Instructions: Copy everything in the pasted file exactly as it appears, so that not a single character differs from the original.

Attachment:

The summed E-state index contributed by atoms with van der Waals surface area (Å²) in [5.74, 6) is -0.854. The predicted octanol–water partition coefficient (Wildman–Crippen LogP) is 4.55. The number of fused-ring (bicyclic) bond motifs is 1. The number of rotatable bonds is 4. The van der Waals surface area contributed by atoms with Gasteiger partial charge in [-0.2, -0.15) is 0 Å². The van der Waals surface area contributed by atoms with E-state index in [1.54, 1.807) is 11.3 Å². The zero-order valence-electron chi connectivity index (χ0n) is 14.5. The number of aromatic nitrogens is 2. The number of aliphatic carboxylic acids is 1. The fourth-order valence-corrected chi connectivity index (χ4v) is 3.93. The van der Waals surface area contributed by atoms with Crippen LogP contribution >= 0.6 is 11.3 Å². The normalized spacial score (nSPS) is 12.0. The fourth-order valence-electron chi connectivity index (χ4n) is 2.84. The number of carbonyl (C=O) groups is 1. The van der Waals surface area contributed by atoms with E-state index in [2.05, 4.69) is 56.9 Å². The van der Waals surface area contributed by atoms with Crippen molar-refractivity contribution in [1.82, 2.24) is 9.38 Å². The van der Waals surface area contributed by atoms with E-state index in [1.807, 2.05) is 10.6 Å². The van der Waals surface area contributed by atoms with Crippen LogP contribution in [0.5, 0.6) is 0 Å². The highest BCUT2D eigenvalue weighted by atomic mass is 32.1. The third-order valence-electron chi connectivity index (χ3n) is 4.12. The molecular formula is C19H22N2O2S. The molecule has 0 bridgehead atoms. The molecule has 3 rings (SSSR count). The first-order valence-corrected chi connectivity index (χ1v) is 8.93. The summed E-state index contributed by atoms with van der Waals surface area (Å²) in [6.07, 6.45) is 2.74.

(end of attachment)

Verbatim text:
The summed E-state index contributed by atoms with van der Waals surface area (Å²) in [5.74, 6) is -0.854. The predicted octanol–water partition coefficient (Wildman–Crippen LogP) is 4.55. The number of fused-ring (bicyclic) bond motifs is 1. The number of rotatable bonds is 4. The van der Waals surface area contributed by atoms with Gasteiger partial charge in [-0.2, -0.15) is 0 Å². The van der Waals surface area contributed by atoms with E-state index in [1.54, 1.807) is 11.3 Å². The zero-order valence-electron chi connectivity index (χ0n) is 14.5. The number of aromatic nitrogens is 2. The number of aliphatic carboxylic acids is 1. The fourth-order valence-corrected chi connectivity index (χ4v) is 3.93. The van der Waals surface area contributed by atoms with Crippen LogP contribution >= 0.6 is 11.3 Å². The normalized spacial score (nSPS) is 12.0. The fourth-order valence-electron chi connectivity index (χ4n) is 2.84. The number of carbonyl (C=O) groups is 1. The van der Waals surface area contributed by atoms with E-state index in [2.05, 4.69) is 56.9 Å². The van der Waals surface area contributed by atoms with Crippen molar-refractivity contribution in [1.82, 2.24) is 9.38 Å². The van der Waals surface area contributed by atoms with E-state index in [1.807, 2.05) is 10.6 Å². The van der Waals surface area contributed by atoms with Crippen LogP contribution in [0.5, 0.6) is 0 Å². The highest BCUT2D eigenvalue weighted by atomic mass is 32.1. The third-order valence-electron chi connectivity index (χ3n) is 4.12. The molecular formula is C19H22N2O2S. The molecule has 0 bridgehead atoms. The molecule has 3 rings (SSSR count). The first-order valence-corrected chi connectivity index (χ1v) is 8.93. The summed E-state index contributed by atoms with van der Waals surface area (Å²) in [6.07, 6.45) is 2.74.